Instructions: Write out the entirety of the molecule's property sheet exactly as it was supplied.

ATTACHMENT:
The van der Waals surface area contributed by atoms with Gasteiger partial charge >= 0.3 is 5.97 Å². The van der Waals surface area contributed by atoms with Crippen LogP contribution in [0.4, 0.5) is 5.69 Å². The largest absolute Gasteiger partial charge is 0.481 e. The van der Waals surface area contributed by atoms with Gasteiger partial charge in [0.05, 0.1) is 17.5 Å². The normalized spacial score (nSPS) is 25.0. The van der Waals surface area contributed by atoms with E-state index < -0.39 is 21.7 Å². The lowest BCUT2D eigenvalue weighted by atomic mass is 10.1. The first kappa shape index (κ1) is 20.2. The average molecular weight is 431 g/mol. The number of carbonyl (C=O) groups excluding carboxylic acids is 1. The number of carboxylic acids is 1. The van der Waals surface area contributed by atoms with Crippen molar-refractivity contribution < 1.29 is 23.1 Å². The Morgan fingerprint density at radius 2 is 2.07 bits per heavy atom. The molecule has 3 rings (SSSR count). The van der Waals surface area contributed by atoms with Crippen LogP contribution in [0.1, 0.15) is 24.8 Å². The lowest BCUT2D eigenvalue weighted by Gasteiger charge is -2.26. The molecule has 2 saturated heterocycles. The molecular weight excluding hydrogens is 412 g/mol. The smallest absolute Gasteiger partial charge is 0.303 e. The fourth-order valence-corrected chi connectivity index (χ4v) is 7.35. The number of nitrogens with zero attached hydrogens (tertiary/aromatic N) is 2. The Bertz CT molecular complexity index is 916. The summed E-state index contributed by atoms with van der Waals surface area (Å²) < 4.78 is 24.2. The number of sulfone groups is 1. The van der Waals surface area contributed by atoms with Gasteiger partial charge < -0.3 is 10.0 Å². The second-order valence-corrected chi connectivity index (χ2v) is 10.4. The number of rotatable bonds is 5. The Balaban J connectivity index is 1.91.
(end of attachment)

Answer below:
The van der Waals surface area contributed by atoms with Gasteiger partial charge >= 0.3 is 5.97 Å². The van der Waals surface area contributed by atoms with Crippen LogP contribution in [0.4, 0.5) is 5.69 Å². The largest absolute Gasteiger partial charge is 0.481 e. The van der Waals surface area contributed by atoms with Gasteiger partial charge in [0.05, 0.1) is 17.5 Å². The normalized spacial score (nSPS) is 25.0. The van der Waals surface area contributed by atoms with E-state index < -0.39 is 21.7 Å². The lowest BCUT2D eigenvalue weighted by atomic mass is 10.1. The first kappa shape index (κ1) is 20.2. The average molecular weight is 431 g/mol. The number of carbonyl (C=O) groups excluding carboxylic acids is 1. The number of carboxylic acids is 1. The van der Waals surface area contributed by atoms with Crippen molar-refractivity contribution < 1.29 is 23.1 Å². The Morgan fingerprint density at radius 2 is 2.07 bits per heavy atom. The molecule has 3 rings (SSSR count). The van der Waals surface area contributed by atoms with Crippen LogP contribution in [0.1, 0.15) is 24.8 Å². The lowest BCUT2D eigenvalue weighted by Gasteiger charge is -2.26. The molecule has 2 saturated heterocycles. The molecular weight excluding hydrogens is 412 g/mol. The smallest absolute Gasteiger partial charge is 0.303 e. The fourth-order valence-corrected chi connectivity index (χ4v) is 7.35. The number of nitrogens with zero attached hydrogens (tertiary/aromatic N) is 2. The Bertz CT molecular complexity index is 916. The summed E-state index contributed by atoms with van der Waals surface area (Å²) < 4.78 is 24.2. The number of sulfone groups is 1. The van der Waals surface area contributed by atoms with Gasteiger partial charge < -0.3 is 10.0 Å². The second-order valence-corrected chi connectivity index (χ2v) is 10.4. The number of rotatable bonds is 5. The Balaban J connectivity index is 1.91.